5. Have fun!

Disclaimer: You are not required to leave an email address when you leave a comment. For more information on how we process your information and our comment policy, read our Disclosures.

The Fifth Season Discussion Questions

Question 1: Rating

Did you like The Fifth Season? Why or why not? Please be specific about what made you like it or dislike it?

Yes, I liked The Fifth Season, though not nearly as much as Jaclyn. In particular, I enjoyed Jemisin’s look at the treatment of the orogenes – how they have no control over whom they marry or what they do. I fount it fascinating that despite all the orogenes’ power, they were still despised and controlled.

Question 2: Genre

Do you like to read fantasy or is it a genre you usually pass over? How did you feel about the world-building aspect of the novel? Did it draw you in or turn you off?

As I’ve mentioned, I rarely read fantasy. Mostly because I struggle with magic in stories. Sometimes I can suspend my disbelief for a few really compelling stories – like Harry Potter. However, the orogenes, stone eaters and obelisks were all a bit much for me.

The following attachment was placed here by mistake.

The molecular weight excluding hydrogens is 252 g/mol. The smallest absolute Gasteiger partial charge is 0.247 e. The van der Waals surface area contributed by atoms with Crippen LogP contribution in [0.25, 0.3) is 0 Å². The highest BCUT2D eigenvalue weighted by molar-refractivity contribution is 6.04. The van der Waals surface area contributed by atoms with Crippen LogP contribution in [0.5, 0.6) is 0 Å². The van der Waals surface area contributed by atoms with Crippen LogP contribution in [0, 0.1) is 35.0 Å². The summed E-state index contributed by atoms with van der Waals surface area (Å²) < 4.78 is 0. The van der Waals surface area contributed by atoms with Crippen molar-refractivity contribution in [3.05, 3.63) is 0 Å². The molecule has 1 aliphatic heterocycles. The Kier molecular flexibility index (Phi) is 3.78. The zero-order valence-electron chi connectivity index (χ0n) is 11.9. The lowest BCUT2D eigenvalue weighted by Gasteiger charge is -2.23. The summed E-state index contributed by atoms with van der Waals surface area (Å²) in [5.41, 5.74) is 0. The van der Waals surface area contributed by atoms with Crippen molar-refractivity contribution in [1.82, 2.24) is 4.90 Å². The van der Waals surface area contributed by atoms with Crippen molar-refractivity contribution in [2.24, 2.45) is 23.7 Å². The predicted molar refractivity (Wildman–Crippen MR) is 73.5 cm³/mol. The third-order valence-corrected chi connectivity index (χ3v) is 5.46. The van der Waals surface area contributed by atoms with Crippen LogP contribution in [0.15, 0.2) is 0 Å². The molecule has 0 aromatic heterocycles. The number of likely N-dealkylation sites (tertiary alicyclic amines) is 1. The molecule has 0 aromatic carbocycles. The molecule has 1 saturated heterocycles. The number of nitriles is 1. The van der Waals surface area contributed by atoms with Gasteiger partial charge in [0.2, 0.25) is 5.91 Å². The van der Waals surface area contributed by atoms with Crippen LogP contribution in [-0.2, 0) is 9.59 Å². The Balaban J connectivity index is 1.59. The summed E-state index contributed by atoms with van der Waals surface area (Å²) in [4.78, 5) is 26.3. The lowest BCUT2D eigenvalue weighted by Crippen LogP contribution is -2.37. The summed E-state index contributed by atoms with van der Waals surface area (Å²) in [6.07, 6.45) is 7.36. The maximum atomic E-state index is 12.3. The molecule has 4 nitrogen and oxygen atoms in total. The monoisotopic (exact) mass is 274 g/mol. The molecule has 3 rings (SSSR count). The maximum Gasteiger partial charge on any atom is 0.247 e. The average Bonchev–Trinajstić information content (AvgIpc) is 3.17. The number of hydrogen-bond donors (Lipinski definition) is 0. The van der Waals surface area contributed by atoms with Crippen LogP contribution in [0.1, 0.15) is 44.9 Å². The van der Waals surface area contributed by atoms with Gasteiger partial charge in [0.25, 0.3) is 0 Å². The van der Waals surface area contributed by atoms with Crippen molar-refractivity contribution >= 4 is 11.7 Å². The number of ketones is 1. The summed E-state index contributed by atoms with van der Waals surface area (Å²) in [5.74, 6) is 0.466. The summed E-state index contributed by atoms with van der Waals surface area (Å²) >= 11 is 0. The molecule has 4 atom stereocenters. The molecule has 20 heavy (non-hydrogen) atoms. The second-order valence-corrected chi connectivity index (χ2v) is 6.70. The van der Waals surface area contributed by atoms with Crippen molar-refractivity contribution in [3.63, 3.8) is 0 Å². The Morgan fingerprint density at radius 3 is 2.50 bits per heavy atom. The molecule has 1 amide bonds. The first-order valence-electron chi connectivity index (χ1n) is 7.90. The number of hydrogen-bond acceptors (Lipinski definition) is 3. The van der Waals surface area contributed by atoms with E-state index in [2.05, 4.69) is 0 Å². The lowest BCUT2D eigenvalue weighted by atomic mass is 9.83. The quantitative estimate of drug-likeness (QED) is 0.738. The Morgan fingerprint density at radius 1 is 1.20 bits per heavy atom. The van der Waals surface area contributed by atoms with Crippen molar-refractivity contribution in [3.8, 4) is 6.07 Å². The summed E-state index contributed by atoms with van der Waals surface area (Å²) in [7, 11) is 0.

On the other hand, I found the world she build interesting. The use of castes, the practical slavery of the orogenes, and the hint of long ago civilizations serving as warnings of fifth seasons were all very well done.

Question 3: Writing Style

What are your thoughts on the author’s use of the second person during Essun’s story? Why do you think she addressed the reader as “you,” and did you appreciate her unique technique or find it distracting?

For me, I found the second person narrative of the Essun chapters distracting. I honestly didn’t see the purpose. Maybe the second book explains why that part of the story is being told to Essun, but I would have much rather had a viable explanation in this book.